The Clive Davis Institute of Recorded Music | Tisch School of the Arts | New York University and The Recording Academy ® join together to connect the best and the brightest executives in our business with the next generation of artists, managers, and marketers of recorded and live entertainment. The digital age has forced massive changes on the entertainment industry; how do you develop, distribute, and market artists and their work in this brave new world? This in-depth master class series provides perspectives on this and other vital questions from some of the most influential people in the business, as they directly address new artists’ development; branding and marketing; building and maintaining a fan base; new strategies for the Internet and wireless technologies; online and digital marketing; touring and merchandising; retail sales; music publishing; film, television, and games; radio and video promotion; and much more. It’s a basic tenet that personal relationships are crucial in any business, and this is especially true in the music industry, which is vastly influenced by a handful of key executives.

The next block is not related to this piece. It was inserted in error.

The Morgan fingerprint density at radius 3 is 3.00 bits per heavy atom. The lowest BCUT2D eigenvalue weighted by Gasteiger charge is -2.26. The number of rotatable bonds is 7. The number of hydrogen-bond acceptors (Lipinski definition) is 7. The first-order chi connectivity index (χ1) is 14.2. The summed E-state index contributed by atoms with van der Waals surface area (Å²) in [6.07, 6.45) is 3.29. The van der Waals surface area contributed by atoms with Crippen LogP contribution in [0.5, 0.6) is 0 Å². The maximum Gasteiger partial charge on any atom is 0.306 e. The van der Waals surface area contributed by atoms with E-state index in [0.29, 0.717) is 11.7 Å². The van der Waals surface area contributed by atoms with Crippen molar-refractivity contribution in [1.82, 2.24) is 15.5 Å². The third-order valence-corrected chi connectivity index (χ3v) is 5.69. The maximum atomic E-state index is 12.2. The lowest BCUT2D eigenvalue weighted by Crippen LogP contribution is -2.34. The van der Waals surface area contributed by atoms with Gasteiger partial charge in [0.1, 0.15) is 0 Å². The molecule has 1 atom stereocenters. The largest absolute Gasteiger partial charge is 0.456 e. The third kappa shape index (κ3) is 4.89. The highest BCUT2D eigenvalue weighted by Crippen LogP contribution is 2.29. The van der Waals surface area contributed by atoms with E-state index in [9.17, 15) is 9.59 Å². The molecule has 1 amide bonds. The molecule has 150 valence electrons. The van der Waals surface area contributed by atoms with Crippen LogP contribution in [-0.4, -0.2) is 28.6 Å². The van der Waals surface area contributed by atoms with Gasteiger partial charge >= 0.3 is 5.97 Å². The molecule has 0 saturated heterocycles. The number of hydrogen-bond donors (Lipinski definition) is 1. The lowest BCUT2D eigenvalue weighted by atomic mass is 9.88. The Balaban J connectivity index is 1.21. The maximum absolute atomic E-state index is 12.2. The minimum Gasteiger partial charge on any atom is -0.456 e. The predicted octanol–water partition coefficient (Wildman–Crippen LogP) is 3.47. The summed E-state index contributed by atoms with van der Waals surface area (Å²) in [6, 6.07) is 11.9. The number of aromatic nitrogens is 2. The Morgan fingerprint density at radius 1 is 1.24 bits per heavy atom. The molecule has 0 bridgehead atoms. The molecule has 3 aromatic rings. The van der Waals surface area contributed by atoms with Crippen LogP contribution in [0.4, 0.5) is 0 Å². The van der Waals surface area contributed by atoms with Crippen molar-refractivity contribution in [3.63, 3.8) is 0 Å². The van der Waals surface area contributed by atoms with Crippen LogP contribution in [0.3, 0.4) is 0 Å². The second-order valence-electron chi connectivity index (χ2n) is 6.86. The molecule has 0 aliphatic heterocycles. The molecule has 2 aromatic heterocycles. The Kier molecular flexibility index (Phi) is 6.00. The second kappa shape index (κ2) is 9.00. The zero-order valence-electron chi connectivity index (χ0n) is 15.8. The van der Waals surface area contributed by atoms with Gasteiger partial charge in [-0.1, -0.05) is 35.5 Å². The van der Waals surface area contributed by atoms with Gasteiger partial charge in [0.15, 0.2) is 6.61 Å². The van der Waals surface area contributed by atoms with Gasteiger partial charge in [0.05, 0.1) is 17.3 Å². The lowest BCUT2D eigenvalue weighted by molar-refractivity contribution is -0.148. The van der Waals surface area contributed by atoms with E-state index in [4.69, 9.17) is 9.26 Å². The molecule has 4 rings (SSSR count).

This master class series features an extensive list of guest speakers, panelists, and lecturers, enabling students to meet and interact with major players in the business. Courses will be hosted in the private, 200+-seat Ray Kurtzman Theater at Creative Artists Agency in Los Angeles, CA.


WHEN IS IT – Wednesdays, 7PM-10PM – from January 25, 2012 to April 25, 2012

WHERE IS IT - hosted in the 200+ seat Ray Kurtzman Theater at Creative Artists Agency, 2000 Avenue of the Stars, Los Angeles, CA 90067